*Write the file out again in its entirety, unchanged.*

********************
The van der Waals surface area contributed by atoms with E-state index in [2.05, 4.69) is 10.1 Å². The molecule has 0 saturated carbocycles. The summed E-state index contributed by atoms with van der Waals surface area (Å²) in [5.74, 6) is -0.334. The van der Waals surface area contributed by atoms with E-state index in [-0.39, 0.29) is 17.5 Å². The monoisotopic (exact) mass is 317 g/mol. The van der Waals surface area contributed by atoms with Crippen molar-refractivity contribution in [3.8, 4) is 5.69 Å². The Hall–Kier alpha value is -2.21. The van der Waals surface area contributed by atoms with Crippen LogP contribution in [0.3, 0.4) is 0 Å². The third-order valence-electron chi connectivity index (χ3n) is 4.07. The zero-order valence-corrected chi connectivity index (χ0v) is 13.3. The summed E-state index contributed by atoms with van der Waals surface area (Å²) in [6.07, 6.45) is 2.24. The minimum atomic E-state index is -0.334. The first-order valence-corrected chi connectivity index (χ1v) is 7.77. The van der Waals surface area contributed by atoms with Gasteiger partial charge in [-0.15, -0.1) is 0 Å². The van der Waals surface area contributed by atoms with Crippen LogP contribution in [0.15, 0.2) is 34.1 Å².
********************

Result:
The van der Waals surface area contributed by atoms with E-state index in [2.05, 4.69) is 10.1 Å². The molecule has 0 saturated carbocycles. The summed E-state index contributed by atoms with van der Waals surface area (Å²) in [5.74, 6) is -0.334. The van der Waals surface area contributed by atoms with E-state index in [-0.39, 0.29) is 17.5 Å². The monoisotopic (exact) mass is 317 g/mol. The van der Waals surface area contributed by atoms with Crippen molar-refractivity contribution in [3.8, 4) is 5.69 Å². The Hall–Kier alpha value is -2.21. The van der Waals surface area contributed by atoms with Crippen LogP contribution in [0.3, 0.4) is 0 Å². The third-order valence-electron chi connectivity index (χ3n) is 4.07. The zero-order valence-corrected chi connectivity index (χ0v) is 13.3. The summed E-state index contributed by atoms with van der Waals surface area (Å²) in [6.07, 6.45) is 2.24. The minimum atomic E-state index is -0.334. The first-order valence-corrected chi connectivity index (χ1v) is 7.77. The van der Waals surface area contributed by atoms with Gasteiger partial charge in [-0.15, -0.1) is 0 Å². The van der Waals surface area contributed by atoms with Crippen LogP contribution in [0.15, 0.2) is 34.1 Å².